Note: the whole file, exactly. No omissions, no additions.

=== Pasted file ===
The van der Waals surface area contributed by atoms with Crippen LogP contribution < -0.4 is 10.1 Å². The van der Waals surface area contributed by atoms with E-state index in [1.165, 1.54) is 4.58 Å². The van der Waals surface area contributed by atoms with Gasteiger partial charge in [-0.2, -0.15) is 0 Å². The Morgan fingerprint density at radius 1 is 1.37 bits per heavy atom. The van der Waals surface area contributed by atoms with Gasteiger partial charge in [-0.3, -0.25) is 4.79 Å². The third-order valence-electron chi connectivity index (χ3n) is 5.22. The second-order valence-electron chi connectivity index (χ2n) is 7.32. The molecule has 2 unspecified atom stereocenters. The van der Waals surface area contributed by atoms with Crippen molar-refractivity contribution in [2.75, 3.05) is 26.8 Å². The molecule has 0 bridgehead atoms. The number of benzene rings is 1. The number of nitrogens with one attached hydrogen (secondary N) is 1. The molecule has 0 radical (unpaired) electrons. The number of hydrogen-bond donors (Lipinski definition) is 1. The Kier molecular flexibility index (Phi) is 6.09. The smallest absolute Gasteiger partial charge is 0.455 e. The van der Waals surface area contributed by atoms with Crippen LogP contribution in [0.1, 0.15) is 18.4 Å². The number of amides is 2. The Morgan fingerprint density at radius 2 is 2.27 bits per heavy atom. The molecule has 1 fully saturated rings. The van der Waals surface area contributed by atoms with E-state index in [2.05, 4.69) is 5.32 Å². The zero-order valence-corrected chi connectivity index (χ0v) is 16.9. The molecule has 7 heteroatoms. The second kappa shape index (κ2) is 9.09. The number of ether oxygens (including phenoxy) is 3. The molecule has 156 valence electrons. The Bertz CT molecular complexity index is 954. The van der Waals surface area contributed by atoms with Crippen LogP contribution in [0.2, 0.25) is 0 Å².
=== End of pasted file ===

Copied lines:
The van der Waals surface area contributed by atoms with Crippen LogP contribution < -0.4 is 10.1 Å². The van der Waals surface area contributed by atoms with E-state index in [1.165, 1.54) is 4.58 Å². The van der Waals surface area contributed by atoms with Gasteiger partial charge in [-0.2, -0.15) is 0 Å². The Morgan fingerprint density at radius 1 is 1.37 bits per heavy atom. The van der Waals surface area contributed by atoms with Gasteiger partial charge in [-0.3, -0.25) is 4.79 Å². The third-order valence-electron chi connectivity index (χ3n) is 5.22. The second-order valence-electron chi connectivity index (χ2n) is 7.32. The molecule has 2 unspecified atom stereocenters. The van der Waals surface area contributed by atoms with Crippen molar-refractivity contribution in [2.75, 3.05) is 26.8 Å². The molecule has 0 bridgehead atoms. The number of benzene rings is 1. The number of nitrogens with one attached hydrogen (secondary N) is 1. The molecule has 0 radical (unpaired) electrons. The number of hydrogen-bond donors (Lipinski definition) is 1. The Kier molecular flexibility index (Phi) is 6.09. The smallest absolute Gasteiger partial charge is 0.455 e. The van der Waals surface area contributed by atoms with Crippen LogP contribution in [0.1, 0.15) is 18.4 Å². The number of amides is 2. The Morgan fingerprint density at radius 2 is 2.27 bits per heavy atom. The molecule has 1 fully saturated rings. The van der Waals surface area contributed by atoms with E-state index in [2.05, 4.69) is 5.32 Å². The zero-order valence-corrected chi connectivity index (χ0v) is 16.9. The molecule has 7 heteroatoms. The second kappa shape index (κ2) is 9.09. The number of ether oxygens (including phenoxy) is 3. The molecule has 156 valence electrons. The Bertz CT molecular complexity index is 954. The van der Waals surface area contributed by atoms with Crippen LogP contribution in [0.2, 0.25) is 0 Å².